Paycheck Protection Program loans to parishes did not meet the number of parishes, or the size of the loans, listed in some news reports, according to Patrick Markey, executive director of the Diocesan Fiscal Management Conference.
A Washington Post report said 13,000 U.S. parishes had received PPP loans. In truth, Markey said, "round one was (that) 9,000-10,000 applied, and about 6,000 had received funds. In the second round, about 5,000 applied, and of those, 3,000 said they had their applications received."
He added, "Since it looks like about 3,000 in the first round didn't make it -- and 3,000 had their applications accepted immediately (in the second round) -- I assume they were already in the pipeline."
The numbers were gleaned from a DFMC questionnaire sent to parishes. Markey said there will be no second questionnaire to parishes, as "they all sound like they got beaten up by the press."
The amount of money given to parishes has also been inflated in some media accounts.
"In Christianity Today, the PBS story, churches would take $300 billion," Markey told Catholic News Service. "If you took all the employees of all the churches, all the synagogues, all the mosques, there's no way; $3 billion, $4 billion, maybe. But that's a fraction of $500 billion." Close to $700 billion was allocated in two rounds of PPP funding.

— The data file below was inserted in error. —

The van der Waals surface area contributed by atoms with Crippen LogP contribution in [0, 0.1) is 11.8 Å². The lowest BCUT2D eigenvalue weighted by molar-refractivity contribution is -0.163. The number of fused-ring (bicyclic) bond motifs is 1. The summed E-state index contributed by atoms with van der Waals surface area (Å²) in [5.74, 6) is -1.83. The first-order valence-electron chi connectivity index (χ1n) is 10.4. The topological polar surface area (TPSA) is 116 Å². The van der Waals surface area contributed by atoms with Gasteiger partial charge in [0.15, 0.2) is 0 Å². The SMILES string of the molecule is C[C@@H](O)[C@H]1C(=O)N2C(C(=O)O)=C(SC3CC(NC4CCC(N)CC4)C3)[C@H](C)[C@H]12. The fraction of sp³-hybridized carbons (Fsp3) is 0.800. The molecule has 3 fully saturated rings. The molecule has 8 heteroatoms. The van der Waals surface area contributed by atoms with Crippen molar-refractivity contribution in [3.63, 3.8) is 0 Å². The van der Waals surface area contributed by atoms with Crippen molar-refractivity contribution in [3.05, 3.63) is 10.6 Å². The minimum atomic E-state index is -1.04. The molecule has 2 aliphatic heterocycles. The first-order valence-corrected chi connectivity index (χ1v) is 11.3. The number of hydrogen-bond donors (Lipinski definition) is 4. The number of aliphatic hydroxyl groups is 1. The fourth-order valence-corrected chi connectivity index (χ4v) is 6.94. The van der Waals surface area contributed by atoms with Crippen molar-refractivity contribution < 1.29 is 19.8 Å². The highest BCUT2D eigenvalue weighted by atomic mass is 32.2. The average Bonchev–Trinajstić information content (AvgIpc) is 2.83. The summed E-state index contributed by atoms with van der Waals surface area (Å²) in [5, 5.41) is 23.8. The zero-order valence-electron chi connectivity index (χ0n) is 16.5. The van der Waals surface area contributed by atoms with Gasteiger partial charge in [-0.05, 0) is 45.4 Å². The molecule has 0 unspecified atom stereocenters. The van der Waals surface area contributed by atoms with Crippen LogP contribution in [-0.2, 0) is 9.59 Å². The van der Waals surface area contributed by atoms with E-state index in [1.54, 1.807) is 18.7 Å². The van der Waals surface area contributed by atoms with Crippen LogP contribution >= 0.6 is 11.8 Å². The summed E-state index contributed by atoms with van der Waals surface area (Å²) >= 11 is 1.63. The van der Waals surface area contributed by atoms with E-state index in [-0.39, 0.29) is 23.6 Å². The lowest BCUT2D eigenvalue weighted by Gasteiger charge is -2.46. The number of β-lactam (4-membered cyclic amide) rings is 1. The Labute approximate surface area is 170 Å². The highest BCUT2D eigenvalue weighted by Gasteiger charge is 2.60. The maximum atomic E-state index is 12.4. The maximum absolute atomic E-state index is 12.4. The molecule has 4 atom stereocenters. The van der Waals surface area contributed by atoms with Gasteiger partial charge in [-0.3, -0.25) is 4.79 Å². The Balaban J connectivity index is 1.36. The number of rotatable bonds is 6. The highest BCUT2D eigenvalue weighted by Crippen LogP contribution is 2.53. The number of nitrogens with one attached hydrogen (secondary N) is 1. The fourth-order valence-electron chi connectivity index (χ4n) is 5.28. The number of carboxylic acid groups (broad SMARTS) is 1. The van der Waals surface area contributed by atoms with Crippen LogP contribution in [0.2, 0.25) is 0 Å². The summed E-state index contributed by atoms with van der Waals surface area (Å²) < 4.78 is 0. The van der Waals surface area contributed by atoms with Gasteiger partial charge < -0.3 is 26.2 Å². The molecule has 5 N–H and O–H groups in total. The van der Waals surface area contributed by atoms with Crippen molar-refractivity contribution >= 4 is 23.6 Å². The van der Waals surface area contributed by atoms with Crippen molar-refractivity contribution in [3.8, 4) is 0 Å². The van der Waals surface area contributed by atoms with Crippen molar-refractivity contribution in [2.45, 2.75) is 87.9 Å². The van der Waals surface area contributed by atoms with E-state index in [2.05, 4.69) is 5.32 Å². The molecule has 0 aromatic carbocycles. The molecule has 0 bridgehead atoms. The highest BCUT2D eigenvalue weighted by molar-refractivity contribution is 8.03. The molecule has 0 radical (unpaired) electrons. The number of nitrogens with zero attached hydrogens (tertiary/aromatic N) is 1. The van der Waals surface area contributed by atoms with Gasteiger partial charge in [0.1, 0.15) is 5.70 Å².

There are about 17,000 parishes in the United States. "Most parishes have a pastor, businessperson, someone on hand that covers all the catechesis, probably a music minister -- does the liturgical work -- someone who works with young people that's part time. A lot of parishes have about five people. Some big parishes may have up to 30 people."
But instead of seeing it as employers getting their payrolls met by applying for PPP funds, Markey said, some characterized it as "this evil church getting money from the federal government."
He added, "This was payroll protection, not church protection, not business protection. For small organizations -- parishes, churches, synagogues are small organizations -- they could apply for funding based on their payroll."
Moreover, "that money was to be used for their payroll," Markey told CNS. "A small percentage could be used for other things; it was clear from the law. Some could be used for rent, some could be used for utilities."
In short, Markey said, "this money went where it was supposed to go."
The PPP loans were intended for employers of fewer than 500 people. Virtually every house of worship in the United States, regardless of denomination, would fit that description.
But, Markey noted, much depends on how "employer" is defined.
In the Catholic Church in the United States, most parishes have separate employer identification numbers, or EINs. But that isn't true everywhere. Markey mentioned one California diocese with a single EIN covering all parishes. That, he said, put the diocese over the 500-employee threshold, rendering it ineligible to apply for a PPP loan.
A parish school may have its own EIN, or it may be tied to the parish's EIN, Markey said. Other entities -- Catholic Charities affiliates, for example -- may have their own EIN, but may also have too many employees to qualify for PPP loans based on the scope of their services.
Markey said the DFMC questionnaire did not ask how many employees were saved from furloughs or layoffs by the PPP loans.